Afghan sol­dier kills 3 Bri­tons

shooter re­mains on the loose af­ter sec­ond such at­tack in eight months

Austin American-Statesman - - WEDNESDAYBRIEFING - By Deb Riechmann

KABUL, Afghanistan — An Afghan sol­dier killed three Bri­tish ser­vice mem­bers with gun­fire and a rocket-pro­pelled grenade in the dead of night, a be­trayal that high­lights the dif­fi­cul­ties in rapidly build­ing up Afghan se­cu­rity forces so that for­eign troops can go home.

The sol­dier fled af­ter car­ry­ing out the at­tack in south­ern Afghanistan early Tues­day, leav­ing his mo­tive un­clear. But the Tal­iban claimed that he was a mil­i­tant sym­pa­thizer who was taken in by in­sur­gents af­ter the as­sault.

In London, Prime Min­is­ter David Cameron con­demned the killings as “ap­palling” but in­sisted the in­ci­dent shouldn’t change NATO’s strat­egy of work­ing along­side the Afghan army. Four other Bri­tish troops were wounded in the at­tack on a base in the Nahr-i-Saraj district of Hel­mand prov­ince that is home to mem­bers of the 1st Bat­tal­ion Royal Gurkha Ri­fles.

It was the sec­ond time in eight months that an Afghan turned against Bri­tish troops part­ner­ing with lo­cal se­cu­rity forces. In Novem­ber, an Afghan po­lice of­fi­cer killed five Bri­tish sol­diers at a check­point in Hel­mand.

Tues­day’s at­tack is likely to fur­ther dampen pub­lic back­ing for the war in Bri­tain, where sup­port has waned as ca­su­al­ties have risen sharply. In re­cent months, Bri­tish forces have en­dured some of the tough­est fight­ing of the nearly nineyear war in Hel­mand, a huge south­ern prov­ince that is the coun­try’s opium heart­land. The Afghan war has taken the lives of 317 Bri­tons.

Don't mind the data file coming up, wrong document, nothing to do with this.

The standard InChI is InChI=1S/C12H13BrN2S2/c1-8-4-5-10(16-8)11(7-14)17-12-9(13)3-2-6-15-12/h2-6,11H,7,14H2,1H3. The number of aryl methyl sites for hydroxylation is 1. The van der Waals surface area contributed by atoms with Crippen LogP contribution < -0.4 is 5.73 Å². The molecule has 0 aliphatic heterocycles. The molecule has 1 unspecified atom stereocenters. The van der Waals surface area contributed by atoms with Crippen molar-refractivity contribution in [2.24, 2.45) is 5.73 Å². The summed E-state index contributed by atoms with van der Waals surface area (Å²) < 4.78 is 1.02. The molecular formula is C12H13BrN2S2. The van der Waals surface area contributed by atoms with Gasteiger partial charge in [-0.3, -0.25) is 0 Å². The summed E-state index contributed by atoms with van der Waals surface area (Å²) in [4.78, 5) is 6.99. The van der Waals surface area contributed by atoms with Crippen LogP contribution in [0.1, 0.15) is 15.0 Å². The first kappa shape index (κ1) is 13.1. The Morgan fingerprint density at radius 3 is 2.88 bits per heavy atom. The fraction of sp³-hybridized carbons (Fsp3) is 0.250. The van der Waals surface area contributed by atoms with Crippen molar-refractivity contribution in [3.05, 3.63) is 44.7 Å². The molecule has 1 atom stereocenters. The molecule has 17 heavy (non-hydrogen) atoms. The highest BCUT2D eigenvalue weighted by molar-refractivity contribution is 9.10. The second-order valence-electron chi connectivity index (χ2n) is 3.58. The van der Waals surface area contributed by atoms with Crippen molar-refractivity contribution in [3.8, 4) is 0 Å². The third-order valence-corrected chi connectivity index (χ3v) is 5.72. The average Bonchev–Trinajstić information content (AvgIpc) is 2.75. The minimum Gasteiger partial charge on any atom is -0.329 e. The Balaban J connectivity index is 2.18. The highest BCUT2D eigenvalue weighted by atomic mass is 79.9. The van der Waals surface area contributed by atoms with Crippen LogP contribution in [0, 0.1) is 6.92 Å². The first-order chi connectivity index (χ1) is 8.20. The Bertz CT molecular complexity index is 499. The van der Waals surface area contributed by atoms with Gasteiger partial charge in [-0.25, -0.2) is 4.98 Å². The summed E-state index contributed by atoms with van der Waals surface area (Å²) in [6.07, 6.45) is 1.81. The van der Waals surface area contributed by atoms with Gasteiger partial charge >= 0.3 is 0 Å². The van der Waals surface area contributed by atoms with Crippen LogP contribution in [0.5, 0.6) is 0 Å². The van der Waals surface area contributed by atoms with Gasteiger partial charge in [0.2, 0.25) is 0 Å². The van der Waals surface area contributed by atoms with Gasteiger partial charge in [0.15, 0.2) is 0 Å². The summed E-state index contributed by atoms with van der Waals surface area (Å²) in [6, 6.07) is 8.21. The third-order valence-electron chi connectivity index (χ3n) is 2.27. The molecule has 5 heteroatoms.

Afghan po­lice in the past have also at­tacked U.S. sol­diers and even their own po­lice sta­tions, though such attacks are rare.

Still, Tues­day’s at­tack comes at a time when the in­ter­na­tional coali­tion is ramp­ing up train­ing of Af- ghan sol­diers and po­lice­men so they can ul­ti­mately take re­spon­si­bil­ity for se­cur­ing and de­fend­ing the nation. The speed with which Afghan se­cu­rity forces are grow­ing — the al­lies set an in­terim goal of ex­pand­ing the Afghan army from 85,000 in 2009 to 134,000 troops by Oc­to­ber 2011 — has raised con­cerns about in­fil­tra­tion by the Tal­iban and the pro­fes­sion­al­ism of the re­cruits.

It re­mained un­clear how long Tues­day’s at­tacker had been en­listed in the Afghan Na­tional Army, whether he plot­ted the as­sault with oth­ers and what mo­ti­vated him to carry out the killings — which Bri­tain’s Min­istry of De­fense called a “sus­pected pre­med­i­tated at­tack.”

Lt. Col. James Carr-Smith, spokesman for the coali­tion task force in Hel­mand prov­ince, said: “We be­lieve these were the ac­tions of a lone in­di­vid­ual who has be­trayed his NATO and Afghan com­rades. His where­abouts are cur­rently un­known, but we are mak­ing stren­u­ous ef­forts to find him.”

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